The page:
Dr. Khaled M. Batarfi • email@example.com
When I wrote here about our schizophrenia two weeks ago, the first example I gave was about how we behave in different environments in different ways. We get into planes to travel abroad and by the time we get off a plane in another country we have become different people. Many women, discarding their abayas, change into tight and revealing clothes, while some men seem to forget many of their important traditions and religious regulations.
Many women thought I was targeting their freedom to dress as they wish.
“Is it not enough that you force us into certain behavior and dress code at home, you want to follow us with your prison rules abroad,” one angry reader wrote me.
Others, including my mother, took issue with my explanation that women don’t have to cover their face or wear black abaya, as long as they cover hair and body. Their argument is: Yes, most Islamic schools of thought don’t require this particular dress code, but our society needs it.
What I really, truly, wanted to say is: We have to synchronize our beliefs, behavior and attitude. If we believe in our religion and culture, then Allah is everywhere. We cannot pray five times a day in Saudi Arabia, and then skip even Friday prayers abroad. We shouldn’t cover hands and toes at home, and wear shorts when we are away. If working in a mixed environment is allowed in Islam, then it should be permitted inside the Kingdom as well as outside. Why may families mix freely in London, but not in Riyadh? Why can women drive in Bahrain, but not in nearby Dammam? How come we let them study in Dubai in mixed schools, but won’t give them the same right in Jeddah?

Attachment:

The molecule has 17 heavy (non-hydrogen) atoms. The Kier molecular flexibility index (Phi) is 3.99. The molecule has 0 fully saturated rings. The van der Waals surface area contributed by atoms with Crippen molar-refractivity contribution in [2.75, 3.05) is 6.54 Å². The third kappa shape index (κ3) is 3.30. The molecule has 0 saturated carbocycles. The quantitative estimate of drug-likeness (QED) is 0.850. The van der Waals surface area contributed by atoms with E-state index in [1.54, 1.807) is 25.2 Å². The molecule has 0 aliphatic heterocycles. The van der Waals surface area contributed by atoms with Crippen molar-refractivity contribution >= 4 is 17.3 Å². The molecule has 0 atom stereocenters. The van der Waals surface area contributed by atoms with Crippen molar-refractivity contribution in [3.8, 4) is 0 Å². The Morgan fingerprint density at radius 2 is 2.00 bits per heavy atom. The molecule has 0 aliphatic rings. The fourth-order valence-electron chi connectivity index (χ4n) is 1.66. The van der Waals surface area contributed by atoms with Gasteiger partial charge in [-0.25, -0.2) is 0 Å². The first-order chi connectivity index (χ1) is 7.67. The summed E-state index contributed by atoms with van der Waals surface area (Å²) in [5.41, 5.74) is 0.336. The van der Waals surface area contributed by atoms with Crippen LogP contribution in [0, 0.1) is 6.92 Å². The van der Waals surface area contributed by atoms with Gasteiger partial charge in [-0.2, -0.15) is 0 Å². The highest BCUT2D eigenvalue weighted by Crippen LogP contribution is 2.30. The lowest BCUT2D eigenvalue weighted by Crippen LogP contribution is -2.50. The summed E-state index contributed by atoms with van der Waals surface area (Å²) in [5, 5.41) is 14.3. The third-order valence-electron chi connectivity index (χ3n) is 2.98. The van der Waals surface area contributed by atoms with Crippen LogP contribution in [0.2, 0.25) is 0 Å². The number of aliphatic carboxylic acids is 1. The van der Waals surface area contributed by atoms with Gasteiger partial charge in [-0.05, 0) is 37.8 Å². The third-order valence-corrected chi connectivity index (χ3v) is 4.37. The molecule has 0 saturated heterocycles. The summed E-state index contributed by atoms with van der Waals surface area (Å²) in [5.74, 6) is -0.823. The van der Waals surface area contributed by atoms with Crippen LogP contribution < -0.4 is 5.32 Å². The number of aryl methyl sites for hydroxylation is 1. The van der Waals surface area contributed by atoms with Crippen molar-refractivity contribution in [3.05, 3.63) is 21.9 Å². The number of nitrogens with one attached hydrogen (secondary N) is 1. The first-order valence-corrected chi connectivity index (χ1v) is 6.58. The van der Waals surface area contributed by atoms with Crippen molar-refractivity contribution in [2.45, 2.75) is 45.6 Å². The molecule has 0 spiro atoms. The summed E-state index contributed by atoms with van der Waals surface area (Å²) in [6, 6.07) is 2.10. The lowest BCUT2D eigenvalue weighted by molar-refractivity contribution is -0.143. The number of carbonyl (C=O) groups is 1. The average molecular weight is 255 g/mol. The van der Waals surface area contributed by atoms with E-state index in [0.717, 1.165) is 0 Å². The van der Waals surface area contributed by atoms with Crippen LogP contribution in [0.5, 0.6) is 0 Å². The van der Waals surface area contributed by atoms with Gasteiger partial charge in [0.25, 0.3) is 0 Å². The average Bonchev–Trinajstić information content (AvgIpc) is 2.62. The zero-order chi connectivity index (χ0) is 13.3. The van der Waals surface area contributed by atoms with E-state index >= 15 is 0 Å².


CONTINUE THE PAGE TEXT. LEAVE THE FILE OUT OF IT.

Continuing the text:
We need to agree first on what is acceptable in our religion and what is not. Our religious establishment should come together in a forum and discuss all issues with the aim of giving clear guidelines and advice.
Families and individuals could then decide for themselves how to behave on the basis of the information given. And once a consensus has been reached, we should all act consistently.